The Death Brand by Oren Arnold

3.5" x 5.5" (9 x 14 cm)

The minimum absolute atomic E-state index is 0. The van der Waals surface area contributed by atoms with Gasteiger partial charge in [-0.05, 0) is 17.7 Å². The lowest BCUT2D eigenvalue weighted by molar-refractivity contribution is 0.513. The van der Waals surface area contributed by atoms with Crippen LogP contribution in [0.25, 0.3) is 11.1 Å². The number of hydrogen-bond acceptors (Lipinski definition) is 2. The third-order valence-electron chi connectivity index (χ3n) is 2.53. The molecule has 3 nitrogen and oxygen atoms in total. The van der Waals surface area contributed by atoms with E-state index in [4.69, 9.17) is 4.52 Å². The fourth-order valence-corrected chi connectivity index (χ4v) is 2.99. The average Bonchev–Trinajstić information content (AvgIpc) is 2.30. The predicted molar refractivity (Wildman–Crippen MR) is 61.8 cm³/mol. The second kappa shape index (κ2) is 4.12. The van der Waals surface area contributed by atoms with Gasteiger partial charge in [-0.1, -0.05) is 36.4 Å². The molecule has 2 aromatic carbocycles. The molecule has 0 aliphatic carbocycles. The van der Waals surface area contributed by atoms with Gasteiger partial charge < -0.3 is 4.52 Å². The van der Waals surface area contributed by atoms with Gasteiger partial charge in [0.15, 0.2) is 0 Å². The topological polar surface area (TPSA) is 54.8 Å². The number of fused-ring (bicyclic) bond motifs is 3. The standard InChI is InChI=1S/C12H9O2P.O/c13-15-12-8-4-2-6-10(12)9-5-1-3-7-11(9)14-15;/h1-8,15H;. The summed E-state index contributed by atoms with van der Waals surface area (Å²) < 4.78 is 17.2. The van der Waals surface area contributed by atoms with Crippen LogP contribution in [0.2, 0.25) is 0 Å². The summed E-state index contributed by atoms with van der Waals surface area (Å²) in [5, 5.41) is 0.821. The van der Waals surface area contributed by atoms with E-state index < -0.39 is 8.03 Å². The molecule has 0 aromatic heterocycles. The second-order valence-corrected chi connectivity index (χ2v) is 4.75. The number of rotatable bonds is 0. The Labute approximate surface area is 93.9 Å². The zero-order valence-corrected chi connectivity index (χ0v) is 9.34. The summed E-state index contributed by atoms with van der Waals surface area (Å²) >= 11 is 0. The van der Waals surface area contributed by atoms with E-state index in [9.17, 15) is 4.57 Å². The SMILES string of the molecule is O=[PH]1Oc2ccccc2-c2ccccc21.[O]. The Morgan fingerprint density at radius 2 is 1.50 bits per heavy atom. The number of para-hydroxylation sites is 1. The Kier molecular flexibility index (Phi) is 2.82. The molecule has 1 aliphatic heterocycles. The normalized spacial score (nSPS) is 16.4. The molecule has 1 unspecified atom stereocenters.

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Danger itself stalked cowboy Jess Hitson this July 4 in 1868. He was riding alone, but when he saw a stay calf he dropped his loop on it preparatory to branding. In a few minutes his iron was glowing in a fire. Then without warning - ZIP! An arrow streaked through his hat! He dropped instantly, reaching for his guns, making a breastwork of the tied calf. Soon, however, he saw that he would surely be slain, so between shots he did a little branding anyway. Jess Hitson was never seen again, and he doubtless died within the hour. How do we know all this? Because, three years after Hitson disappeared, a full grown steer was rounded up in that vicinity, and on its side was this burned report: 7-4-68 INDIANS HOT AS HELL JH It was cowboy nature to make his report to the boss in spite of savage Indians, and it was cowboy character also to comment on the weather. Adapted from the book HOT IRONS (Macmillion) by Oren Arnold and John P. Hale

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